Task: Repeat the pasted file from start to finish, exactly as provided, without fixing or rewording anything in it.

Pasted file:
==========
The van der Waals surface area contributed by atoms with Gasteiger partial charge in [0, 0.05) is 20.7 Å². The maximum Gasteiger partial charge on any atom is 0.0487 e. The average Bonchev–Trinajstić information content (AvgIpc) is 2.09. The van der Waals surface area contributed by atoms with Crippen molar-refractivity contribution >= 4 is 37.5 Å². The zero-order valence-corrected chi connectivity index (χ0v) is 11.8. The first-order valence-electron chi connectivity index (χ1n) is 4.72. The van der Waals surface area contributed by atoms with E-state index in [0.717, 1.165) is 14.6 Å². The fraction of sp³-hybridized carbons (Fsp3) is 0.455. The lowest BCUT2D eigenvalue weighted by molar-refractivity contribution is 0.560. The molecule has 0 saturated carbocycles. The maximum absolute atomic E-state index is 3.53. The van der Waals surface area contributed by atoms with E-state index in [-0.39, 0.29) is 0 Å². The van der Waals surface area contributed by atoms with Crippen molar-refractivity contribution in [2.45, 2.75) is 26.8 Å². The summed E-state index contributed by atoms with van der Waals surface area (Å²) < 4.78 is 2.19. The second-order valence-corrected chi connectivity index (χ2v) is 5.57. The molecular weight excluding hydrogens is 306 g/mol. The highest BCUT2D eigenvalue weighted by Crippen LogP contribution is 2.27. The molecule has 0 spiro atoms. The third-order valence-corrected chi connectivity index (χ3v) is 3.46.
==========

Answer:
The van der Waals surface area contributed by atoms with Gasteiger partial charge in [0, 0.05) is 20.7 Å². The maximum Gasteiger partial charge on any atom is 0.0487 e. The average Bonchev–Trinajstić information content (AvgIpc) is 2.09. The van der Waals surface area contributed by atoms with Crippen molar-refractivity contribution >= 4 is 37.5 Å². The zero-order valence-corrected chi connectivity index (χ0v) is 11.8. The first-order valence-electron chi connectivity index (χ1n) is 4.72. The van der Waals surface area contributed by atoms with E-state index in [0.717, 1.165) is 14.6 Å². The fraction of sp³-hybridized carbons (Fsp3) is 0.455. The lowest BCUT2D eigenvalue weighted by molar-refractivity contribution is 0.560. The molecule has 0 saturated carbocycles. The maximum absolute atomic E-state index is 3.53. The van der Waals surface area contributed by atoms with E-state index in [-0.39, 0.29) is 0 Å². The van der Waals surface area contributed by atoms with Crippen molar-refractivity contribution in [2.45, 2.75) is 26.8 Å². The summed E-state index contributed by atoms with van der Waals surface area (Å²) < 4.78 is 2.19. The second-order valence-corrected chi connectivity index (χ2v) is 5.57. The molecular weight excluding hydrogens is 306 g/mol. The highest BCUT2D eigenvalue weighted by Crippen LogP contribution is 2.27. The molecule has 0 spiro atoms. The third-order valence-corrected chi connectivity index (χ3v) is 3.46.